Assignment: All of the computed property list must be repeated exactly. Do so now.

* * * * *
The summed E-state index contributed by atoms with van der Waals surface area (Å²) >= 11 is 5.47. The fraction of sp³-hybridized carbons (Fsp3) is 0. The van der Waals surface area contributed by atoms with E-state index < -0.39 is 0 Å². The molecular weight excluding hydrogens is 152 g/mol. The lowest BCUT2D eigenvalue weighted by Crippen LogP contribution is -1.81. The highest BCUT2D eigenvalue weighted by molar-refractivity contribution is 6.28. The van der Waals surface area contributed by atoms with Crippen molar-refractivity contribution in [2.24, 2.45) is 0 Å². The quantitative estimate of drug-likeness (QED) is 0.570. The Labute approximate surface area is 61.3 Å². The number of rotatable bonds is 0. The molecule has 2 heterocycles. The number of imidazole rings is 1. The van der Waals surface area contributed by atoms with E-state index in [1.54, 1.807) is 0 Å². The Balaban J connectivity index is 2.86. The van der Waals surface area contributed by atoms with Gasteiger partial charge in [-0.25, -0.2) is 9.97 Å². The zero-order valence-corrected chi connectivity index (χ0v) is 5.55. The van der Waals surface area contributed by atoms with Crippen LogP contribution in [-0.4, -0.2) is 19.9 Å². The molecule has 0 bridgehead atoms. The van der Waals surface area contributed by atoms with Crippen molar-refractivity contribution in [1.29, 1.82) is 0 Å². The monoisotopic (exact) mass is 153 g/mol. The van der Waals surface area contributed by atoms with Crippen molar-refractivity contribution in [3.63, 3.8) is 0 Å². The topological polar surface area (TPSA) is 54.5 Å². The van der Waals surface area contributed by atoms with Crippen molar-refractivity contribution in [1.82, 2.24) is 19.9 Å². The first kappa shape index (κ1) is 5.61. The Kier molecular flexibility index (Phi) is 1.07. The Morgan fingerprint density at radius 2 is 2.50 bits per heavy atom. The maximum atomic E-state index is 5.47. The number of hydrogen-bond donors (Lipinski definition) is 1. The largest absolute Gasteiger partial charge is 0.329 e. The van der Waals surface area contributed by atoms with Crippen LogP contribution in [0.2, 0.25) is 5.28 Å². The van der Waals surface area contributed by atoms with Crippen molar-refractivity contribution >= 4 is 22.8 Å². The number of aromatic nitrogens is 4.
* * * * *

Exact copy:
The summed E-state index contributed by atoms with van der Waals surface area (Å²) >= 11 is 5.47. The fraction of sp³-hybridized carbons (Fsp3) is 0. The van der Waals surface area contributed by atoms with E-state index < -0.39 is 0 Å². The molecular weight excluding hydrogens is 152 g/mol. The lowest BCUT2D eigenvalue weighted by Crippen LogP contribution is -1.81. The highest BCUT2D eigenvalue weighted by molar-refractivity contribution is 6.28. The van der Waals surface area contributed by atoms with Crippen molar-refractivity contribution in [2.24, 2.45) is 0 Å². The quantitative estimate of drug-likeness (QED) is 0.570. The Labute approximate surface area is 61.3 Å². The number of rotatable bonds is 0. The molecule has 2 heterocycles. The number of imidazole rings is 1. The van der Waals surface area contributed by atoms with E-state index in [1.54, 1.807) is 0 Å². The Balaban J connectivity index is 2.86. The van der Waals surface area contributed by atoms with Gasteiger partial charge in [-0.25, -0.2) is 9.97 Å². The zero-order valence-corrected chi connectivity index (χ0v) is 5.55. The van der Waals surface area contributed by atoms with Crippen LogP contribution in [-0.4, -0.2) is 19.9 Å². The molecule has 0 bridgehead atoms. The van der Waals surface area contributed by atoms with Crippen molar-refractivity contribution in [1.29, 1.82) is 0 Å². The monoisotopic (exact) mass is 153 g/mol. The van der Waals surface area contributed by atoms with Crippen molar-refractivity contribution in [3.63, 3.8) is 0 Å². The topological polar surface area (TPSA) is 54.5 Å². The van der Waals surface area contributed by atoms with Crippen molar-refractivity contribution in [1.82, 2.24) is 19.9 Å². The first kappa shape index (κ1) is 5.61. The Kier molecular flexibility index (Phi) is 1.07. The Morgan fingerprint density at radius 2 is 2.50 bits per heavy atom. The maximum atomic E-state index is 5.47. The number of hydrogen-bond donors (Lipinski definition) is 1. The largest absolute Gasteiger partial charge is 0.329 e. The van der Waals surface area contributed by atoms with Crippen LogP contribution in [0.2, 0.25) is 5.28 Å². The van der Waals surface area contributed by atoms with Crippen molar-refractivity contribution >= 4 is 22.8 Å². The number of aromatic nitrogens is 4.